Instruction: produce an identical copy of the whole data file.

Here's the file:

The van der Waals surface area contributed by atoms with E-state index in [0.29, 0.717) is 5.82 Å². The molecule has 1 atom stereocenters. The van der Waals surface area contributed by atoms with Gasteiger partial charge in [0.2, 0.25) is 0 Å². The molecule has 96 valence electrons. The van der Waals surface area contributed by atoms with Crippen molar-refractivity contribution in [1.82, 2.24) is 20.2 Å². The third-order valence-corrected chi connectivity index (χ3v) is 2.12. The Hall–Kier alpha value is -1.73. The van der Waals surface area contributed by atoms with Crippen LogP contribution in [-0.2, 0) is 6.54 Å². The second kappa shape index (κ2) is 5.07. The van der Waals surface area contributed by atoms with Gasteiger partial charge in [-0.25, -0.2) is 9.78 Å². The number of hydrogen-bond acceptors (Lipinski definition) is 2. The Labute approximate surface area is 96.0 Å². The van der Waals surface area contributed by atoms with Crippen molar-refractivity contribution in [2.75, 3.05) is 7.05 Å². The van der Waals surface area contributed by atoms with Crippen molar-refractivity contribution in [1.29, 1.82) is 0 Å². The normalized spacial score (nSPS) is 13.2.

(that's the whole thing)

The van der Waals surface area contributed by atoms with E-state index in [0.29, 0.717) is 5.82 Å². The molecule has 1 atom stereocenters. The van der Waals surface area contributed by atoms with Gasteiger partial charge in [0.2, 0.25) is 0 Å². The molecule has 96 valence electrons. The van der Waals surface area contributed by atoms with Crippen molar-refractivity contribution in [1.82, 2.24) is 20.2 Å². The third-order valence-corrected chi connectivity index (χ3v) is 2.12. The Hall–Kier alpha value is -1.73. The van der Waals surface area contributed by atoms with Crippen LogP contribution in [-0.2, 0) is 6.54 Å². The second kappa shape index (κ2) is 5.07. The van der Waals surface area contributed by atoms with Gasteiger partial charge in [-0.25, -0.2) is 9.78 Å². The number of hydrogen-bond acceptors (Lipinski definition) is 2. The Labute approximate surface area is 96.0 Å². The van der Waals surface area contributed by atoms with Crippen molar-refractivity contribution in [2.75, 3.05) is 7.05 Å². The van der Waals surface area contributed by atoms with Crippen molar-refractivity contribution in [1.29, 1.82) is 0 Å². The normalized spacial score (nSPS) is 13.2.